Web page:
Tuesday, August 25, 2009
Roger Tory Peterson, a Jamestown lad
Born: 28 August 1908
Birthplace: Jamestown, New York
Died: 28 July 1996
Best Known As: The author of Field Guide to Birds
Roger Tory Peterson was an artist and avid birder who revolutionized the world of bird-watching when he published his Field Guide to Birds in 1934. His detailed paintings and a simplified method of identifying birds helped to make birding a popular hobby. The guide was so successful that Peterson's system was applied to all manner of flora and fauna. Beginning with his 1934 Field Guide to the Birds, Roger Tory Peterson introduced literally millions of people to the pleasures of observing birds in the wild. His field guide, which has gone through five editions and sold more than four million copies, fostered an appreciation for the natural world that set the stage for the contemporary environmental movement. When Rachel Carson's Silent Spring sounded a warning about the threat to birds and their habitats in the 1960s, the Peterson field guides had already prepared the public and the scientific community to heed the warning and fight to save habitat and protect endangered species--a result that Peterson wholeheartedly approved.
Peterson was the son of Swedish immigrant Charles Gustav Peterson and German immigrant Henrietta Bader. The influx of Swedes into Jamestown during the Industrial Revolution upset the status quo of a city comprised primarily of descendants from the landed English gentry. At the time, Jamestown was a city of worsted woolen mills; industrious Swedish craftsmen soon changed it into a city of furniture factories.
Peterson's father Charles came to Jamestown in 1873 at the age of two. The family’s downward economic slide started just months later when his father died. Charles was forced to work in the woolen mills by the age of ten to support the family. With only a third grade education, Charles became the breadwinner. Later, his expectation of his son Roger was to get a high school education and then go to work in one of the city's many machine shops or furniture factories. He was hard on Roger and found it difficult to understand the boy’s curiosity about nature that occupied all of his time. As a youngster, Roger resented his father. It was not until he grew older that Roger fully appreciated "the odds that this man struggled against.”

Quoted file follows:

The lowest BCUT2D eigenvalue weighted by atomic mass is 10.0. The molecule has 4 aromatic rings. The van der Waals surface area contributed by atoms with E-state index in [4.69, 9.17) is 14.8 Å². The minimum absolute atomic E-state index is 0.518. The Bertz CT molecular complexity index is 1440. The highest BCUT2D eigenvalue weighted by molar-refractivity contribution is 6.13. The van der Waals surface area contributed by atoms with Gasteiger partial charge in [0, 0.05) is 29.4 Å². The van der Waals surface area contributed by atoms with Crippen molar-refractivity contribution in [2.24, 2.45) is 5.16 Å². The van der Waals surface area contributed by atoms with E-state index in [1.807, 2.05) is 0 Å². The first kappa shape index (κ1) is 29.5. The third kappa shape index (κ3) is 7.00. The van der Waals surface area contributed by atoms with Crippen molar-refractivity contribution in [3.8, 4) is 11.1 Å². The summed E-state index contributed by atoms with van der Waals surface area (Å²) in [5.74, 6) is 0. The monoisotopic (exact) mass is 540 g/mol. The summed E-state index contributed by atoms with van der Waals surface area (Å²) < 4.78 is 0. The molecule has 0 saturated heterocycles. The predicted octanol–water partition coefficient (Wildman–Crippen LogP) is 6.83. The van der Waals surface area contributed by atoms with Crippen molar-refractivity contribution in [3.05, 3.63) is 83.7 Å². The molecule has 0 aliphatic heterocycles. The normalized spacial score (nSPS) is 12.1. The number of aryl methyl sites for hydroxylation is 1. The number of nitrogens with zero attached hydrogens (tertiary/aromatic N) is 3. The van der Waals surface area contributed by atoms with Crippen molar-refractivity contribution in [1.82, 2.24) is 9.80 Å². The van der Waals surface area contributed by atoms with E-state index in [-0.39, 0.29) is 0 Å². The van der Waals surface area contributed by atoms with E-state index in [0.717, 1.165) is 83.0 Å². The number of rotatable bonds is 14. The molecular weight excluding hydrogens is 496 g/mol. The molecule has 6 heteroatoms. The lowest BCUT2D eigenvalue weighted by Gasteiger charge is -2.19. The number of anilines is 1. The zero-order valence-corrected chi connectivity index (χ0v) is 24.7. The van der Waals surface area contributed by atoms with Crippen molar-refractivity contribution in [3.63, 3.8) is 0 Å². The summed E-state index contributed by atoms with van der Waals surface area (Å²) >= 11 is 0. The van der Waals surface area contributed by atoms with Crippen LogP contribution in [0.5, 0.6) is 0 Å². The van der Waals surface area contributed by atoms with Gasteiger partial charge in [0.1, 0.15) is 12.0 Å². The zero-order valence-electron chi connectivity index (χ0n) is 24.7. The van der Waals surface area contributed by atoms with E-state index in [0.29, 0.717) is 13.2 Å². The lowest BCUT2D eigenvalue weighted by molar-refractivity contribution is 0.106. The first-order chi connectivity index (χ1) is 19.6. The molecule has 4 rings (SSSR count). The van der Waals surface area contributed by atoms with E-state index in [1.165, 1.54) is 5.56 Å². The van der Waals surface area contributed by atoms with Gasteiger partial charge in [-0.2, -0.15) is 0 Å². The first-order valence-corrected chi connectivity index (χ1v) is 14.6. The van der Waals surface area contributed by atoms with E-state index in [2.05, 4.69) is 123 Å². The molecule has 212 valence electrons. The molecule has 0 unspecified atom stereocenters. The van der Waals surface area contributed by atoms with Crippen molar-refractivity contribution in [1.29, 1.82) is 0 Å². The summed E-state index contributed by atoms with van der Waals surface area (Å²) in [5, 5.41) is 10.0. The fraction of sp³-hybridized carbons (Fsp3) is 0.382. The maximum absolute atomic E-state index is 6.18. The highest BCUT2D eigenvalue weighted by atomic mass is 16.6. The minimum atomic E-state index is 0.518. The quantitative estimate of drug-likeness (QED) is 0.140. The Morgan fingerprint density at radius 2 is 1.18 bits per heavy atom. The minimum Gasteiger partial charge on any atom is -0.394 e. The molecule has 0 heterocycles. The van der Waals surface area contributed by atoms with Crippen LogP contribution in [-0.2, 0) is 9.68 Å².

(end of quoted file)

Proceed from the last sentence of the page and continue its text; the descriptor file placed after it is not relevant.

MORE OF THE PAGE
Peterson’s mother, Henrietta (Nettie) Bader was brought to America when she was four years old. A religious woman, she attended Holy Trinity Lutheran Church with her children Roger and Margaret. When the new minister came to visit, Nettie remarked on how much Roger enjoyed birds and natural history. The minister said "Well, that makes for unbelievers." Roger seriously questioned the church from then on. He grew up at 16 Bowen Street with his parents and sister. His paternal grandmother, an aunt, and six cousins also shared the Peterson’s quarters. Some say that this was the reason Roger was forever outside exploring the countryside.
Peterson was born in Jamestown, New York. After graduating from high school‚ Peterson moved to New York City‚ where he attended the Art Students League (1927-1928) and the National Academy of Design (1929-1931). He then taught science and art at the Rivers School in Brookline, Massachusetts. In 1934 he published his seminal Guide to the Birds, the first modern field guide, which sold out its first printing of 2‚000 copies in one week, and subsequently went through 5 editions. He co-wrote Wild America with James Fisher, and edited or wrote many of the volumes in the Peterson Field Guide series on topics ranging from rocks and minerals to beetles to reptiles. He developed the Peterson Identification System, and is known for the clarity of both his illustrations of field guides and his delineation of relevant field marks.
Paul R. Ehrlich, in The Birder's Handbook, said this about Peterson:
In this century, no one has done more to promote an interest in living creatures than Roger Tory Peterson, the inventor of the modern field guide.
Peterson received every major American award for natural science, ornithology, and conservation, as well as numerous honorary medals, diplomas, and citations from America and elewhere, including the United States Presidential Medal of Freedom and the Order of the Golden Ark of the Netherlands. He died in 1996 at his home in Old Lyme, Connecticut. The Roger Tory Peterson Institute of Natural History in Jamestown, New York is named in his honor.
"The philosophy that I have worked under most of my life is that the serious study of natural history is an activity which has far-reaching effects in every aspect of a person's life. It ultimately makes people protective of the environment in a very committed way. It is my opinion that the study of natural history should be the primary avenue for creating environmentalists…" – Roger Tory Peterson.
Painting by Roger Tory Peterson of Snowy Owls
I was lucky enough to meet Roger Tory Peterson twice. Once when he gave a lecture in Chautauqua when I was still in high school about 1975 I think, and once in the 80s I think it was at the Jamestown Audubon Center and I gave him a pack of my note cards and he kindly thanked me. I grew up on his books as both my Mother and Father loved to use his Field Guide to Eastern Birds to identify species. My Mother still enjoys using it.